• 1 tsp cumin
  • ⅓ cup chicken or vegetable stock
  • splash of white wine
  • olive oil
  • salt and pepper to taste
  • feta or parmesan Cheese
  • chopped parsley for garnish
  • French, Italian, or Pita bread

Takes , Makes enough for 3-4 people.


Instructions

  1. Chop the onions into small pieces and mince the garlic. Slice the mushrooms and chicken apple sausage so that they are roughly the same size.

  2. Add olive oil to a frying pan (one that you'd be comfortable serving this dish out of) and lightly sauteé the onions, garlic, and mushrooms. Season with cumin, paprika, salt, and pepper, and add white wine if you have any on hand, making sure it's fully evaporated.

  3. Add the tomato sauce and chicken stock (or vegetable stock if you're making this vegetarian). Toss in the sprigs of thyme and leave on the stove to simmer for about 3-5 minutes. This is your last chance to mix in salt and pepper to your shakshuka—since we will be adding the eggs right after.

  4. When the chicken stock has evaporated a bit, create four holes in your sauce to make space for the eggs. Crack each egg into a hole (or, if you're worried about egg shells, you can crack them into a bowl beforehand). Cover the pan for about 1-2 minutes so that the eggwhites cook through, leaving the yolk runny.

  5. Add parmesan cheese or feta cheese on top to melt. Finally, garnish with chopped parsley.

  6. For the bread to serve with the shakshuka, I simply sliced them into small pieces and tossed them in olive oil, salt, and pepper. I then popped them in a toaster until they turned golden brown. They'll do a great job of soaking up all the tomato sauce and runny eggs!

 
 
 

Hope you can give this simple recipe a try for breakfast—or any other meal, really! Let me know how it turns out for you by tagging @cinders_zhang on Instagram! Support me by saving this recipe on Pinterest, and subscribing to my Youtube channel :) Have fun in the kitchen!

♥ Cindy

 
FoodCindy ZhangComment
Cast Iron Bacon Fried Rice
 
 

Watch the video for a in-depth tutorial on how to make this dish. If you enjoyed watching, please give me a thumbs up/subscribe to me on YouTube!

 
 
Cast Iron Bacon Fried Rice
 
 

Fried rice is a great way to make use of leftovers and a staple dish in every Asian household. There are so many different varieties: the Korean Kimchi fried rice, the after-Thanksgiving turkey fried rice, or just the basic vegetarian egg fried rice with carrots and peas. So in this post, I thought I’d give it a southern flair by adding bacon, frying the rice in the bacon fat, and cooking the entire thing in a cast iron pan to give the rice a crunchy crust at the bottom—almost like hot stone bibimbap.

 
 
Cast Iron Bacon Fried Rice
 
 

The idea of bacon fried rice partially came from this YouTube video (which I highly recommend watching): The Untold Story Of America's Southern Chinese, which explores lives of Chinese-Americans living in the Mississippi Delta. The video goes over how they made a living in the Southeast by opening up grocery stores, and delves into the food they ate. Bacon fried rice was one of their signature dishes. Absolutely genius.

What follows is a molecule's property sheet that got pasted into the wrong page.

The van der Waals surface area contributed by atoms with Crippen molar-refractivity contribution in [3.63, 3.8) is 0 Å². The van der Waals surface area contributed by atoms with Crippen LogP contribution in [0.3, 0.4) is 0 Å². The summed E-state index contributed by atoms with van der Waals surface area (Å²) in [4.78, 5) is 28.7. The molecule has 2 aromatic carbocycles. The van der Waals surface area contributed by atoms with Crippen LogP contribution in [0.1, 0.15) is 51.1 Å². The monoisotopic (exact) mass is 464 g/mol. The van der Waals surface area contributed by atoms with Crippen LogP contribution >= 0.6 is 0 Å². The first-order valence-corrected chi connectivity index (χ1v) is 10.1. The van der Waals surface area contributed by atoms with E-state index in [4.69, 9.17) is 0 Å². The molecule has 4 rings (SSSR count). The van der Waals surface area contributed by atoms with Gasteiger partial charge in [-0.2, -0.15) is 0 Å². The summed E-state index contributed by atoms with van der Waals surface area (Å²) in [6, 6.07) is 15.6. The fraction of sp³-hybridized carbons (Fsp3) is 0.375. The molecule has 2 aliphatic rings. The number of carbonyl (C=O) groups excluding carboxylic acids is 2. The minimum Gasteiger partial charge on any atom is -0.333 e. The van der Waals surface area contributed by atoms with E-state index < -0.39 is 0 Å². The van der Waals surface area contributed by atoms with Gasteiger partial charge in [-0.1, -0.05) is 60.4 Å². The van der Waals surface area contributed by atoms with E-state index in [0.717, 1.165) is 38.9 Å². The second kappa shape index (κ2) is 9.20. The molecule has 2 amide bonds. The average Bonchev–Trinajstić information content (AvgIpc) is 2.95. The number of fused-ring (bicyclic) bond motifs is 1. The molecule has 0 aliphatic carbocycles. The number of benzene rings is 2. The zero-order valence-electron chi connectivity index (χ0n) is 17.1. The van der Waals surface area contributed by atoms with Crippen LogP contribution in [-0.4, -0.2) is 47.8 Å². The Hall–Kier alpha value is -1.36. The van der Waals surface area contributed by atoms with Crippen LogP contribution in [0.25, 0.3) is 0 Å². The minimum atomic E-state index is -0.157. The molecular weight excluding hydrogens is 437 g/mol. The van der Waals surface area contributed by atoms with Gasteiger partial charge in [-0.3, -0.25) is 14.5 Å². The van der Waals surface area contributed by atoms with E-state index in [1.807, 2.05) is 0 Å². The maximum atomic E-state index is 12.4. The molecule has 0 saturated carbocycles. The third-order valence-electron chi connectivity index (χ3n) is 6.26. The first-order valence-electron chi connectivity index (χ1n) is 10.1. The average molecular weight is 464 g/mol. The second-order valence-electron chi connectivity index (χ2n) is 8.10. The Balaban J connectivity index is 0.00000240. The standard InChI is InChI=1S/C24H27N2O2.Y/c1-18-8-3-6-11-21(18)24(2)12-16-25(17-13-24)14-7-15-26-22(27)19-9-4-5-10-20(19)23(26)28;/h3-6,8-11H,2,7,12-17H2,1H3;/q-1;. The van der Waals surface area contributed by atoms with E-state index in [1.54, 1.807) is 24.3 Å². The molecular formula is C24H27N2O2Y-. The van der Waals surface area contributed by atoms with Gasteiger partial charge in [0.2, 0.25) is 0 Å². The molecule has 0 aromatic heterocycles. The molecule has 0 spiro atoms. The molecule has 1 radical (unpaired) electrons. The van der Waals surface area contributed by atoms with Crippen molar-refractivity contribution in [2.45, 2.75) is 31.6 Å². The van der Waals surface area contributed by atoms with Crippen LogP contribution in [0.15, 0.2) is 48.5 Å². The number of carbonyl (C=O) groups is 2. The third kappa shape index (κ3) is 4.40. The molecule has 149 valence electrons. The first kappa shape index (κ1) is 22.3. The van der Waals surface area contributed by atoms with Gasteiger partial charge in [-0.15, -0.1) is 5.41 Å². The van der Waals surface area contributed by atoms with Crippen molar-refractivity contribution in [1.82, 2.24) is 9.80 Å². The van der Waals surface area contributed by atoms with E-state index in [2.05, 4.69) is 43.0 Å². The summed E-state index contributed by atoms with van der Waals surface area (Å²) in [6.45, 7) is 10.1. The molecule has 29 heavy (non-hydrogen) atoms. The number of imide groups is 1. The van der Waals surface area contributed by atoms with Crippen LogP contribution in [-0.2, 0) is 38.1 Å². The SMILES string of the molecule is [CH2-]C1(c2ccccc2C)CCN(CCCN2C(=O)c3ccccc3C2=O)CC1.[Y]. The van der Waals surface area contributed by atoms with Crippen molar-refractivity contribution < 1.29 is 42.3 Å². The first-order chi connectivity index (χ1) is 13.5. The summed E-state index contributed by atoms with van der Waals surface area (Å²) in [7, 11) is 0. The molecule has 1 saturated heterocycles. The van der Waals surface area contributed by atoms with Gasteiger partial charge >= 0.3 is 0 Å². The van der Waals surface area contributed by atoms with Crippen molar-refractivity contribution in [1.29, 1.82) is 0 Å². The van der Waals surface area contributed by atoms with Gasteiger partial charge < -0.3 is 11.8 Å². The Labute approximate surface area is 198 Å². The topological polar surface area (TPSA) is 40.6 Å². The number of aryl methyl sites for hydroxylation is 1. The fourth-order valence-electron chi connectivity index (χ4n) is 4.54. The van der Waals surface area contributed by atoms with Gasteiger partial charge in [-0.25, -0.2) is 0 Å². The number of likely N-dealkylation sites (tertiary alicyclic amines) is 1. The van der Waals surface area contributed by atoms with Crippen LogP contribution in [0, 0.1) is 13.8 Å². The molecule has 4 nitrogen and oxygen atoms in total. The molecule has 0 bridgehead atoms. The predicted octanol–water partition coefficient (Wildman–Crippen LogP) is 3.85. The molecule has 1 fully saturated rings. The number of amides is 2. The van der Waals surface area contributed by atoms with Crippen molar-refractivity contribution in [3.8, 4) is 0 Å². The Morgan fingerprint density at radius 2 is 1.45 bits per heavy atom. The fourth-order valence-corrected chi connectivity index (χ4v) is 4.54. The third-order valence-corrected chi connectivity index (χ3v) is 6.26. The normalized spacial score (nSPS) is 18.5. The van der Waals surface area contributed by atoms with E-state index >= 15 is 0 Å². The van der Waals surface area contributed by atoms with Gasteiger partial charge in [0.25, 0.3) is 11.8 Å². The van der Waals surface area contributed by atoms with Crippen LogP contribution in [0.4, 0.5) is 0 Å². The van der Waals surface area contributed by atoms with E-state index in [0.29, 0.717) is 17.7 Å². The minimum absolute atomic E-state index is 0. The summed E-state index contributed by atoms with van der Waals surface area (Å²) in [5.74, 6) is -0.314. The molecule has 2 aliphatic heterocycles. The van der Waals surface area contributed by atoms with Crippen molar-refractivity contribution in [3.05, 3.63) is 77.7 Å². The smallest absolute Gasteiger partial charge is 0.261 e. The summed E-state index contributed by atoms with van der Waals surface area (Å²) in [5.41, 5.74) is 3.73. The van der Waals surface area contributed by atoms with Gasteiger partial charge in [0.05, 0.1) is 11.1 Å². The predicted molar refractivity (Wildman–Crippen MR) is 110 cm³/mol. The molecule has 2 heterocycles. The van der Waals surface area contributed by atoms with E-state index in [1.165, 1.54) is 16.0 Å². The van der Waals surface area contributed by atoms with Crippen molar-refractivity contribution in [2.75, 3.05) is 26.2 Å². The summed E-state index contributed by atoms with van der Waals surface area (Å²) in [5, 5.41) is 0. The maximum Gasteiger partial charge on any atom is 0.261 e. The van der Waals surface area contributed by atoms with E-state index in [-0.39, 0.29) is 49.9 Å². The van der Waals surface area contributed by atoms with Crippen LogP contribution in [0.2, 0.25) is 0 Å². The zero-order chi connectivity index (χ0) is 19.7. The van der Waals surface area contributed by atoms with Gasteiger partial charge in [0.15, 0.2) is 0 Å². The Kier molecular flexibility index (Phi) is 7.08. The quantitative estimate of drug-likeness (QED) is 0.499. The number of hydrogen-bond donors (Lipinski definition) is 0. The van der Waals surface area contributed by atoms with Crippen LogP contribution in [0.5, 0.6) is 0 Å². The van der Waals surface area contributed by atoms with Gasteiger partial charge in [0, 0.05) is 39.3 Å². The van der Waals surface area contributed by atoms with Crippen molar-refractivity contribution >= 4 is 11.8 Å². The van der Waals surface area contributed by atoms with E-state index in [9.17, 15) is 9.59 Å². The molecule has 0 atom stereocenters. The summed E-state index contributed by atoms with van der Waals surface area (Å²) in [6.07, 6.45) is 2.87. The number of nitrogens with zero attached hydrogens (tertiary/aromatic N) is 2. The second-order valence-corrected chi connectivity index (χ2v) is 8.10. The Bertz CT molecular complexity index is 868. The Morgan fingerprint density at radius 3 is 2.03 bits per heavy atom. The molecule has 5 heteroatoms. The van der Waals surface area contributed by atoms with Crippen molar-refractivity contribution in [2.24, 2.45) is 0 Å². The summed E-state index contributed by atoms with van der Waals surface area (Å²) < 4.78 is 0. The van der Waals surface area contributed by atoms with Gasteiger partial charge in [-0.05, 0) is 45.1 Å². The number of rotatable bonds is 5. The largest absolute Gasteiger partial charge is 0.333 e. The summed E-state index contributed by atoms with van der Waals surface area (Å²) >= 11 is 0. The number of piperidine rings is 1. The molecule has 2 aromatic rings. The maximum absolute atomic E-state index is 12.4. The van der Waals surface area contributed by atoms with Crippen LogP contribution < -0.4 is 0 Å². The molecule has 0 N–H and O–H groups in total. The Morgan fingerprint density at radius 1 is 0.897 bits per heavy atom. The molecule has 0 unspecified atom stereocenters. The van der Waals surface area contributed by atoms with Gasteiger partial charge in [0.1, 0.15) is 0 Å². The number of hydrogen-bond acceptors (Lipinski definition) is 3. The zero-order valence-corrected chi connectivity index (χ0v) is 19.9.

Cast Iron Bacon Fried Rice
 
 

You’ll need: 2 scallions, 1 cup of peas + chopped carrots, 4 strips of bacon, 4-6 cloves of garlic, 1 tbsp ketchup, 2 tbsp soy sauce, 1 tbsp oyster sauce, 1 tbsp butter, 2 1/2 cups of leftover cooked rice (preferably cold, straight out of the refrigerator), 2 eggs, vegetable or canola oil, salt & pepper to taste, and sesame seeds and paprika for garnish. Feel free to replace the vegetables with whatever you have left over in the fridge. Fried rice is a great canvas to get creative with.

Now, you might think I’m crazy by adding ketchup, but it’s a very common ingredient to add to your fried rice in Asian households. It’s very common amongst me and my other Asian friends to eat eggs with ketchup, and you can also see this combination in Chinese dishes like Stir-fried tomato and scrambled eggs (番茄炒蛋).

 
 
Cast Iron Bacon Fried Rice
Cast Iron Bacon Fried Rice
 
 

Cooking with a cast iron skillet might seem a bit scary, but you just have to make sure that it’s well taken care of and seasoned properly. Here’s a super helpful video by Tasty that explains how to clean, dry, and season your skillet. Cast iron might take a few extra steps to clean after, but it’s also very versatile in cooking all sorts of dishes (steak, dutch pancake, pizzas, chicken pot pie… just to name a few) with its advantage of starting something on the stove and finishing it up in the oven.

 
 
Cast Iron Bacon Fried Rice
 
 

Cast Iron Bacon Fried Rice

Ingredients (serves 2 people)

  • 2 ½ cups of cooked rice*
  • 4 strips of bacon**
  • 2 eggs***
  • 2 scallions
  • 4-6 cloves of garlic
  • 1 cup of peas and chopped carrots
  • 1 tbsp ketchup
  • 2 tbsp soy sauce
  • ½ tbsp oyster sauce
  • 1 tbsp butter
  • vegetable or canola oil
  • salt and pepper to taste
  • sesame seeds and paprika for garnish

* Leftover rice that has been refrigerated (cold and hard) will work best for fried rice. Warm rice straight out of the rice cooker could become mushy in the pan.

** I used a thick-cut uncured style of bacon.

** I use Pete and Gerry's organic free range eggs for their orange yolks.

Takes , Makes 2 servings.


Instructions

  1. Chop the scallions into small pieces on a bias. Set aside a portion of the greener ends for garnish at the very end. Mince the cloves of garlic finely.